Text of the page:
Tag: Immigration

Default appeal – What to do if the authority fails to act?

Application for the granting of Austrian citizenship

Valeriya is (still) a Ukrainian citizen. A few weeks ago she applied for Austrian citizenship. She submitted all the necessary documents together with her application. If the authorities now leave her application pending, she can lodge a default appeal.

However, she hopes to have her Austrian passport in her hands in a few weeks. In fact, shortly after her application, Valeriya receives an invitation to take the citizenship exam. She passes without any problems.

Valeriya now waits anxiously every day for a positive decision from the authorities, but nothing happens for months.

Despite repeated requests to the authorities, more than half a year has passed since Valeriya submitted her application. Hence, seh has not received any new information about her citizenship application.

Can Valeriy speed up the authorities’ decision?

When can a default appeal be filed?

As a matter of principle, an administrative authority must issue a decision without undue delay, but at the latest after 6 months. This also applies to an application for the granting of Austrian citizenship. This period begins on the day on which the application is received by the authority.

If the authority does not make a decision within this period, the applicant has the possibility to lodge a default appeal.

The written default appeal must comply with strict formal content requirements stipulated by law and must therefore be drafted very carefully.

After filing the appeal, however, the authority can still issue the requested decision within a period of up to 3 months. Whether it does so is at its discretion. If the authority does not issue the requested decision, it has to submit the default appeal together with all documents to the competent administrative court.

The court may limit its decision to the most important legal issues. The administrative court may order the authority to make up for the missed decision within a maximum of 8 weeks. In addition, the administrative court also has the possibility to decide on the matter itself.

Public liability claim in case of default

Last but not least, a serious violation of the authority’s duty to decide can also give rise to a claim for public liability, i.e. a claim for damages against the public legal entity of the authority (the respective federal state), which, however, must be asserted in separate court proceedings.

Valeriya is therefore not completely defenseless. In any case, she has the possibility to file a complaint against the authority’s inactivity.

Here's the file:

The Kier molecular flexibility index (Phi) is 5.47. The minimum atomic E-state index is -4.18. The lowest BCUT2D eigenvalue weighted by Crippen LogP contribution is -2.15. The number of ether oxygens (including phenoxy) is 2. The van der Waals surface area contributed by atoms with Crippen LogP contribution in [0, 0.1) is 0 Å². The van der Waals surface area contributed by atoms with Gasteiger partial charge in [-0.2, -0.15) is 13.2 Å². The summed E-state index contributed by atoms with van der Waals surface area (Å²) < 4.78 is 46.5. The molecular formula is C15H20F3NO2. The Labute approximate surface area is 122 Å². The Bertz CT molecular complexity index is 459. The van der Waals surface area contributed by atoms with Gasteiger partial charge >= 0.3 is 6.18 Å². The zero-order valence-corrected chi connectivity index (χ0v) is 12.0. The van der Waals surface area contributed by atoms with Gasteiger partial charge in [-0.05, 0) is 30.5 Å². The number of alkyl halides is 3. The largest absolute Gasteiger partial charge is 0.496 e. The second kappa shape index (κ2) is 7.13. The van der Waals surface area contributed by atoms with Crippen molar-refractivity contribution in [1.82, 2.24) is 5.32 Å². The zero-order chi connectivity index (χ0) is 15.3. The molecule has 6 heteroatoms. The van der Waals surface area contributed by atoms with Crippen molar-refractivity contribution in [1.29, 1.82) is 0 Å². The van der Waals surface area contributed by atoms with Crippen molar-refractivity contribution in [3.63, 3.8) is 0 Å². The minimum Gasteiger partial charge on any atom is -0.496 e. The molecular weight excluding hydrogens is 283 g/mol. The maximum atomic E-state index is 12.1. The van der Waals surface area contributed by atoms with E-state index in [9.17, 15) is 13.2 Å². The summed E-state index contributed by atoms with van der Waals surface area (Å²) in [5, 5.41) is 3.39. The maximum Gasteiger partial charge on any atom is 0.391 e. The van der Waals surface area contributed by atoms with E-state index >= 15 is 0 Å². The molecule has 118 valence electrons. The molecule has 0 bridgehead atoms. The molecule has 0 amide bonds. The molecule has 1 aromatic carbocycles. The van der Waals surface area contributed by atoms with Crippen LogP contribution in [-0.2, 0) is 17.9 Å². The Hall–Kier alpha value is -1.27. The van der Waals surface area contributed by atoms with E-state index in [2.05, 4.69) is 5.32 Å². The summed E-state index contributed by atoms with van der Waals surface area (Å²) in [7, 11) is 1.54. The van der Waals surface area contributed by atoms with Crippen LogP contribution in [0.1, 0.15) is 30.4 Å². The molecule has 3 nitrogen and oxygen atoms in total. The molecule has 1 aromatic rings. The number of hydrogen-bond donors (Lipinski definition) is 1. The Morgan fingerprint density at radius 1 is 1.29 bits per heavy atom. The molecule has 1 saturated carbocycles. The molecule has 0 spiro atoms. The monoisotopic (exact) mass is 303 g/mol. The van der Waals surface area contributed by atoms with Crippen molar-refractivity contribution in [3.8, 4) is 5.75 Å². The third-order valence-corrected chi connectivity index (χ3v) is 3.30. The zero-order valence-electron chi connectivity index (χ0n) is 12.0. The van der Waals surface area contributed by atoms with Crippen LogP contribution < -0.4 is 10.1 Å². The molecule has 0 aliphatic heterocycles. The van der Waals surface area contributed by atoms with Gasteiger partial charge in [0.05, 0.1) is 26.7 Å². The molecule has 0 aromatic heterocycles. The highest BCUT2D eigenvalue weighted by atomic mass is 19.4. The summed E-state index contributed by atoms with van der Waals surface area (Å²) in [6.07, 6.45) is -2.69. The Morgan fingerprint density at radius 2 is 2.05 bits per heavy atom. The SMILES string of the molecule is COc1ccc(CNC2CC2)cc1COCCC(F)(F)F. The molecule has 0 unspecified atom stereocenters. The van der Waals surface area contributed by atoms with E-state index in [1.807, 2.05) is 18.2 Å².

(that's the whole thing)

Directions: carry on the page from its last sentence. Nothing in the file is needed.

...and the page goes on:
Residence title for family members – What happens in the event of a divorce?

As a third-country spouse of an Austrian citizen, you usually receive a residence title as a family member without any problems, but what are the consequences of a divorce?

During a study visit to the USA, Julia, an Austrian, meets the American football player Aaron and falls in love with him. After only a few weeks, the two decide to marry and live together in Austria in the future.

As a US citizen, Aaron is a third-country national, but as the spouse of an Austrian woman who finds a well-paid job after returning from the USA and has also inherited a family home from her parents, he receives a residence title as a “family member” without any problems. This residence title is initially issued for one year, can be extended on application and entitles the holder to take up any gainful employment in Austria.

Problems of life in Austria

Just a few weeks after the wedding, things start to crumble between Julia and Aaron. Aaron is disappointed that he cannot continue his career as a football player in Austria and cannot find any other employment. Julia, on the other hand, is absorbed in her new job and often works late into the night. Just three months after the wedding, Aaron tells Julia that he is no longer interested in a life with her and wants a divorce. After an initial shock, Julia realises that this marriage was a big mistake and agrees to the divorce.

In the meantime, however, Aaron has already started taking a German course and has fallen in love with his German teacher Sarah, with whom he begins a relationship. For this reason, he wants to continue living in Austria after his divorce, although he has learned from his experience with Julia and wants to take his time with a possible second marriage. How and under what circumstances can Aaron maintain his right of residence in Austria even after his divorce from Julia?

Right of settlement of family members

Family members who have been granted a residence title “family member” acquire an independent right of settlement. However, if the status of a family member ceases due to divorce, this residence title can no longer be issued. However, if the former family member fulfils the general requirements for the issuance of a residence title and there are no obstacles to the issuance of a residence title, a “Red-White-Red Card Plus” is to be issued. The cessation of the status as a family member has to be notified to the authorities within one month.

General requirements and obstacles to issuance of a residence title